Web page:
In the Beginning…
Woodbine Heights Branch 22 of the Royal Canadian Legion can be traced back to its beginnings in the church basement of the Church of the Resurrection on Woodbine Avenue. It was a men’s club within the church. Most of the members were returned veterans of World War I, who had registered their names with the Veterans Association. They later called themselves “The Woodbine Heights Branch” of the Association.
During the fall of 1921, a councillor, later to become the first reeve of East York Township, Bob Barker, gave the group a lot on Barker Avenue to build their own Hall.
Volunteer work parties were the order of the day. A hole 20’ by 10’ was dug by members, friends and neighbours. During the digging, a team of horses was borrowed (likely from Sheppard and Gill Lumber Company, as a teamster in their employ, Sid turner was a member). During the digging, Walter Caton, Sr. took a hand at the horse drawn scoop, hit a rock, and nearly tore himself in two.
When the hole was covered with a roof it was a major cause for celebration. It seems they found many reasons to celebrate in those days. Everyone lived within hailing distance and could get there in a few minutes.
Home brew was made by almost everyone back then. Members would vie for “the best quality”. Most of the brew never went anywhere because the contents could not stand the shaking up necessary during the transportation. Tops would fly off, so of course, what was saved had to be drunk somewhere. A good time was had by all!
By 1925, a hole in the back wall was cut out and a cellar was begun. Most of the labour was supplied by the original members. When the floor was finally laid, Mrs. Vankoughnet, a lady who was in charge of a committee to support war veterans, supplied a billiard table and a piano. Plans then went ahead to build the hall proper.
In 1926, a start was made when the sports committee ran a field day and raised $1500.00 This money almost paid off all of the new building debt. We were on solid ground and rolling! These field days were run for three years with some success. There were wrestling exhibitions, boxing, a mini midway with rides for children, and a beauty contest.
The charter for Woodbine Heights Br. 22 was signed October 30, 1926 and the first president of the branch was Doug McKinley.
In 1929, a circus was engaged with a percentage of the take going to the branch. This was during the early days of the depression, and a lot of young men were out of work and threatened to do damage to the circus property. This caused a lot of members to assist the police in guarding the property well into the night. Some members were armed with whips and heavy sticks, but due to cool heads and police control no violence erupted. These men had been in a war and were still ready to do battle. Eventually, the township did make work available.
In 1934, the branch took advantage of the new beer licencing sales law of Ontario. It was felt necessary to extend the hall, so a bar was built out back and a committee formed called the Board of Management. Their duties were to operate the bar. The first committee consisted of Jim Robertson, Ernie King, Bill Couch, and Mike McManus as steward. Beer was sold at 15 cents a bottle. Our stock was kept at just above 12 cases. There was no refrigeration and the beer was kept cold in an open tank of running water. Labels would soak off and only the steward could tell what beer he was serving, Dominion Walkerville or Jubilee.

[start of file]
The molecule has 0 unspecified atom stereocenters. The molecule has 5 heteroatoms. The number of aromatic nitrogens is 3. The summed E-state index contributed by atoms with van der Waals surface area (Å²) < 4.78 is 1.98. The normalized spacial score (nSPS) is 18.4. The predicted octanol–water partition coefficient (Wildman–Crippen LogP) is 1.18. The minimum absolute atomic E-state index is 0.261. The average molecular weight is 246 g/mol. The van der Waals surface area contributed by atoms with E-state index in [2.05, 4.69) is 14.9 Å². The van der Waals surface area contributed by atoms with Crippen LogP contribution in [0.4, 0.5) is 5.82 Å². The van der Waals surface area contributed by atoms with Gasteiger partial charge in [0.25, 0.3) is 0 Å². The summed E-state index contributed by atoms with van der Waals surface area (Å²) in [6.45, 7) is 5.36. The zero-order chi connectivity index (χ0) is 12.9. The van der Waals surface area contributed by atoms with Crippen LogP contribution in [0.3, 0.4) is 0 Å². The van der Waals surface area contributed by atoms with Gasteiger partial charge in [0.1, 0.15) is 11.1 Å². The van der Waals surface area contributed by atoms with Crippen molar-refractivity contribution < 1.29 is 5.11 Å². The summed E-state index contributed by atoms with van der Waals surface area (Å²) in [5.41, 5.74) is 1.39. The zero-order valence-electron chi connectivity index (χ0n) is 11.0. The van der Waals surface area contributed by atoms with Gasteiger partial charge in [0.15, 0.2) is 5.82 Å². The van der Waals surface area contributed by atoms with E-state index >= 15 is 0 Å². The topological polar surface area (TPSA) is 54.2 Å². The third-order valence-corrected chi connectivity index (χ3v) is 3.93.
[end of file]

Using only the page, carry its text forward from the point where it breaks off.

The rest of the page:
Competition among beer salesmen was keen in those days. One salesman gave us a percentage of his sales for the “picnic” or “Christmas tree”. Another one provided entertainment for a party (only his brand would be available). One also supplied the makings of a dinner with entertainers. It would be advertised as a “Free Dinner”. “Bring you own knife, fork and spoon and drink our beer. During the depression, the hall would be filled.
The poppy fund was distributed by a committee of three. Meetings were called when a request for funds was presented. These meetings proved to be useless. There were so many requests for funds that a date was set for applications and one for fund distribution. The whole amount was divided equally among the applicants. Water, heat and light were the first consideration. The remainder usually $2.00 each was the hand-out. The township looked after food and clothing.
The Ladies Auxiliary of Branch 22 signed their charter in December of 1926. The purpose of setting up the auxiliary was to raise funds for the branch, visit hospitalized veterans, and fundraise for charities. They did this by catering, running bingos, Friday night socials and dances. All this was done at a time when women were not allowed in the clubroom. (It was still known as “the men’s branch”). However, a veteran and Ladies’ Auxiliary member (Dorothy Soper) fought the branch on this and won, allowing wives of veterans and Ladies Auxiliary members to come into the clubroom. This comrade later went on to become the first female president of Branch 22. Branch 22 should consider themselves fortunate. Our ladies are one of the few remaining auxiliary groups that cater functions to this day. The branch still benefits from all their endeavours as a sizeable donation is presented to the branch each year.
Items from “Old Minute Books”